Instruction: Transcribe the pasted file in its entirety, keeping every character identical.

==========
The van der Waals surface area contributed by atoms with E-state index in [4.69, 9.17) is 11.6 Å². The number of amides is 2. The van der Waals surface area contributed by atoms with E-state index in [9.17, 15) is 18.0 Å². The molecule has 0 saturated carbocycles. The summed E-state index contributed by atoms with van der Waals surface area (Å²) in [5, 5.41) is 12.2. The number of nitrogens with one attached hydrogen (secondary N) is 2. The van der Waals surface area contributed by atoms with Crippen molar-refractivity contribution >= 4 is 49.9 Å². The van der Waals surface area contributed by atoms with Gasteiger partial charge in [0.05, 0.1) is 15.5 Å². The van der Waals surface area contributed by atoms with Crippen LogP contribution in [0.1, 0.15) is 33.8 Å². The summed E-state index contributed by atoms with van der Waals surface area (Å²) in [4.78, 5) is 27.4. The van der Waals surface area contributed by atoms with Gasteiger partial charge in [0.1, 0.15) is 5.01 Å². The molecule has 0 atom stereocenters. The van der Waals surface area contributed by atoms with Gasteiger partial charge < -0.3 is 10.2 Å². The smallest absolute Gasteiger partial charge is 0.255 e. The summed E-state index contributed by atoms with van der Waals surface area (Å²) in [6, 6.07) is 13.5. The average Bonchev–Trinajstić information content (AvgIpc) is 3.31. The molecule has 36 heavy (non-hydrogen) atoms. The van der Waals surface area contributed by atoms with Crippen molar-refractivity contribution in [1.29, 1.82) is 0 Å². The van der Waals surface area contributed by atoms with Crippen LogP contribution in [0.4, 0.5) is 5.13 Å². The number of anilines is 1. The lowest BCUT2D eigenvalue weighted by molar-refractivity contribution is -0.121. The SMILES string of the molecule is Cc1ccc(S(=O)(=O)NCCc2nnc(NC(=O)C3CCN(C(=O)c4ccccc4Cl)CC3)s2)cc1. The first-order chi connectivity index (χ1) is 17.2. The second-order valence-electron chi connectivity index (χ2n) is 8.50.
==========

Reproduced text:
The van der Waals surface area contributed by atoms with E-state index in [4.69, 9.17) is 11.6 Å². The number of amides is 2. The van der Waals surface area contributed by atoms with E-state index in [9.17, 15) is 18.0 Å². The molecule has 0 saturated carbocycles. The summed E-state index contributed by atoms with van der Waals surface area (Å²) in [5, 5.41) is 12.2. The number of nitrogens with one attached hydrogen (secondary N) is 2. The van der Waals surface area contributed by atoms with Crippen molar-refractivity contribution >= 4 is 49.9 Å². The van der Waals surface area contributed by atoms with Gasteiger partial charge in [0.05, 0.1) is 15.5 Å². The van der Waals surface area contributed by atoms with Crippen LogP contribution in [0.1, 0.15) is 33.8 Å². The summed E-state index contributed by atoms with van der Waals surface area (Å²) in [4.78, 5) is 27.4. The van der Waals surface area contributed by atoms with Gasteiger partial charge in [0.1, 0.15) is 5.01 Å². The molecule has 0 atom stereocenters. The van der Waals surface area contributed by atoms with Gasteiger partial charge < -0.3 is 10.2 Å². The smallest absolute Gasteiger partial charge is 0.255 e. The summed E-state index contributed by atoms with van der Waals surface area (Å²) in [6, 6.07) is 13.5. The average Bonchev–Trinajstić information content (AvgIpc) is 3.31. The molecule has 36 heavy (non-hydrogen) atoms. The van der Waals surface area contributed by atoms with Crippen molar-refractivity contribution in [1.29, 1.82) is 0 Å². The van der Waals surface area contributed by atoms with Crippen LogP contribution in [0.4, 0.5) is 5.13 Å². The number of anilines is 1. The lowest BCUT2D eigenvalue weighted by molar-refractivity contribution is -0.121. The SMILES string of the molecule is Cc1ccc(S(=O)(=O)NCCc2nnc(NC(=O)C3CCN(C(=O)c4ccccc4Cl)CC3)s2)cc1. The first-order chi connectivity index (χ1) is 17.2. The second-order valence-electron chi connectivity index (χ2n) is 8.50.